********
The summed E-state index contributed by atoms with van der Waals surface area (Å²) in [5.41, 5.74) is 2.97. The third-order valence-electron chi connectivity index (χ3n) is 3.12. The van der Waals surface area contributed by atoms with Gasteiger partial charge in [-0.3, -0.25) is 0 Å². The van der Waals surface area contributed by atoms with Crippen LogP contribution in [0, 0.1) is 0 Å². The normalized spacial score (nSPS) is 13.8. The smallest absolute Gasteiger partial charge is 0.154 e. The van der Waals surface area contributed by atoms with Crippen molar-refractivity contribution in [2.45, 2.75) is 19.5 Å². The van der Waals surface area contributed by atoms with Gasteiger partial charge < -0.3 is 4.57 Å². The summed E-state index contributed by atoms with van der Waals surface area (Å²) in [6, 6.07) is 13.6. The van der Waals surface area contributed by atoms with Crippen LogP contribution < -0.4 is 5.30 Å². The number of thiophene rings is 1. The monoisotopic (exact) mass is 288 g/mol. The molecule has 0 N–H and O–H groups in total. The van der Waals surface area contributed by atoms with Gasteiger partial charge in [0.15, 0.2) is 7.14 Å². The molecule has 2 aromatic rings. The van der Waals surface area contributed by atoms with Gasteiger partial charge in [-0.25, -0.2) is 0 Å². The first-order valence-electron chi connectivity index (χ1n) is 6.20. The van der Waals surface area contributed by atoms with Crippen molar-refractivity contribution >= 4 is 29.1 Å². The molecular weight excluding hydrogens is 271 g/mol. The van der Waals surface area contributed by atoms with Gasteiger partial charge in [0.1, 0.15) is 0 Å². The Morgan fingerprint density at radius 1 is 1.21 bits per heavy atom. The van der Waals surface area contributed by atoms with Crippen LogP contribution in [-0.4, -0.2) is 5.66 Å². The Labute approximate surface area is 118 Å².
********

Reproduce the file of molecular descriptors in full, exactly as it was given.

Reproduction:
The summed E-state index contributed by atoms with van der Waals surface area (Å²) in [5.41, 5.74) is 2.97. The third-order valence-electron chi connectivity index (χ3n) is 3.12. The van der Waals surface area contributed by atoms with Gasteiger partial charge in [-0.3, -0.25) is 0 Å². The van der Waals surface area contributed by atoms with Crippen LogP contribution in [0, 0.1) is 0 Å². The normalized spacial score (nSPS) is 13.8. The smallest absolute Gasteiger partial charge is 0.154 e. The van der Waals surface area contributed by atoms with Crippen molar-refractivity contribution in [2.45, 2.75) is 19.5 Å². The van der Waals surface area contributed by atoms with Gasteiger partial charge < -0.3 is 4.57 Å². The summed E-state index contributed by atoms with van der Waals surface area (Å²) in [6, 6.07) is 13.6. The van der Waals surface area contributed by atoms with Crippen LogP contribution < -0.4 is 5.30 Å². The number of thiophene rings is 1. The monoisotopic (exact) mass is 288 g/mol. The molecule has 0 N–H and O–H groups in total. The van der Waals surface area contributed by atoms with Gasteiger partial charge in [0.15, 0.2) is 7.14 Å². The molecule has 2 aromatic rings. The van der Waals surface area contributed by atoms with Gasteiger partial charge in [-0.25, -0.2) is 0 Å². The first-order valence-electron chi connectivity index (χ1n) is 6.20. The van der Waals surface area contributed by atoms with Crippen molar-refractivity contribution >= 4 is 29.1 Å². The molecular weight excluding hydrogens is 271 g/mol. The van der Waals surface area contributed by atoms with Gasteiger partial charge in [0.1, 0.15) is 0 Å². The Morgan fingerprint density at radius 1 is 1.21 bits per heavy atom. The van der Waals surface area contributed by atoms with Crippen LogP contribution in [-0.4, -0.2) is 5.66 Å². The Labute approximate surface area is 118 Å².